As far as looking for a Hardtail goes, for all moutain use anything between 130 and 160mm of suspension travel is ideal, though you can get away with 100mm or more (depending on intended use of parts). As far as suspension is concerned, i'd USUALLY avoid anything 'ballistic', 'zoom', 'RST', 'Suntour', 'SR Suntour' unless you plan to upgrade them (though these companies do make higher end aftermarket parts, the OEM parts that come stock on bikes tend to be of low quality). I would stick to Marzocchi, Manitou, Magura, Rockshox and Fox. Everyone has their own opinion as far as suspension goes, but if you're looking to ride hardcore trails a fork with a 15mm or 20mm through axle is a good idea; for its security, strength, and stiffness.

 Rear shocks are usually paired with the forks and so will be of  a similar standard. Again, if you can afford it, Fox, and Rockshox are very good in these fields; the Fox DHX series is good, and good value for money. Derailleurs: I would stick to: Shimano:  deore/lx, deore/xt, xt, xtr OR SRAM: x-7, x-9, x-0. Brakes: If you can get good quality hydraulic disk brakes they improve braking dramatically, and if you dont get a bike with disk brakes, i would make sure that the frame and the forks (unless you plan to upgrade these) have disc mounts - either I.S (international standard) or Post mounts are the most commonly available. Wheels need also be disk compatible unless you plan to change the wheelset then make sure the wheels have disk hubs (either standard 6 bolt, or the shimano centrelock). For brakes, from personal experience I would recommend Avid, Hope, or Shimano. Again, companies such as Tektro are to be avoided - they will never have the power of other brands, and won't last as long; not to mention that parts and pads can be VERY hard to get hold of. Bleeding cheap hydraulics can be a pain as well.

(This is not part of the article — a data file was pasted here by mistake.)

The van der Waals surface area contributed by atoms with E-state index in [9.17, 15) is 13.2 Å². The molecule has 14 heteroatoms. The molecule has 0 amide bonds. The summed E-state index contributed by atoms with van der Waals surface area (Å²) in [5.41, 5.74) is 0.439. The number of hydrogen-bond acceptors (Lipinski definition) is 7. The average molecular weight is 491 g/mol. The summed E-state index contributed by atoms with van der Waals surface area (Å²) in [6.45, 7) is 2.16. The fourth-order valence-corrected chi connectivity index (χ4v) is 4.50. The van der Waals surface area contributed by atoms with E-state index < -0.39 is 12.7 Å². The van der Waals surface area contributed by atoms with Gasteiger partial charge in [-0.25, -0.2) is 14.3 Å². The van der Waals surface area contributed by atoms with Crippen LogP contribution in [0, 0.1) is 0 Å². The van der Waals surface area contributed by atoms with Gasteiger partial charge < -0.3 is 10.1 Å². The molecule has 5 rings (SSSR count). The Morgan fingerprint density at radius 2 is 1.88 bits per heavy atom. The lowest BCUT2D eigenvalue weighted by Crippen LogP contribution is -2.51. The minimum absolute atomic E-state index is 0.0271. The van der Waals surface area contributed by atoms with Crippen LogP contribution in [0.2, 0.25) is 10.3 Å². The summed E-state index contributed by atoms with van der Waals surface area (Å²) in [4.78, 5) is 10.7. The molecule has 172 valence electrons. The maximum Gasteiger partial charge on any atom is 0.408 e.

Wheels: For a beginner look for something burly, and use your common sense (look up reviews for rims on the web) but for those with a larger budget; Mavic are a popular choice (again, your riding style will depict your rim choice - Mavic EX 721 rims are popular for freeride/downhill and dirt jumping. Alexrims can be decent (and are often supplied with specialized bikes). As far as hubs go, if a bike is stock you aren't going to have much of a choice, but if you're looking at second hand bikes, any sporting well maintained Hope/High end shimano (XT, XTR, SAINT etc.)/Hadley/Chris King/Industry 9 etc. are definitely worth a bit of extra cash (as they will last longer, and hubs like the industry 9s have a lot more engagement points than something like a basic shimano hub, are easier to service, and will need much less maintenance - and of course will take more abuse)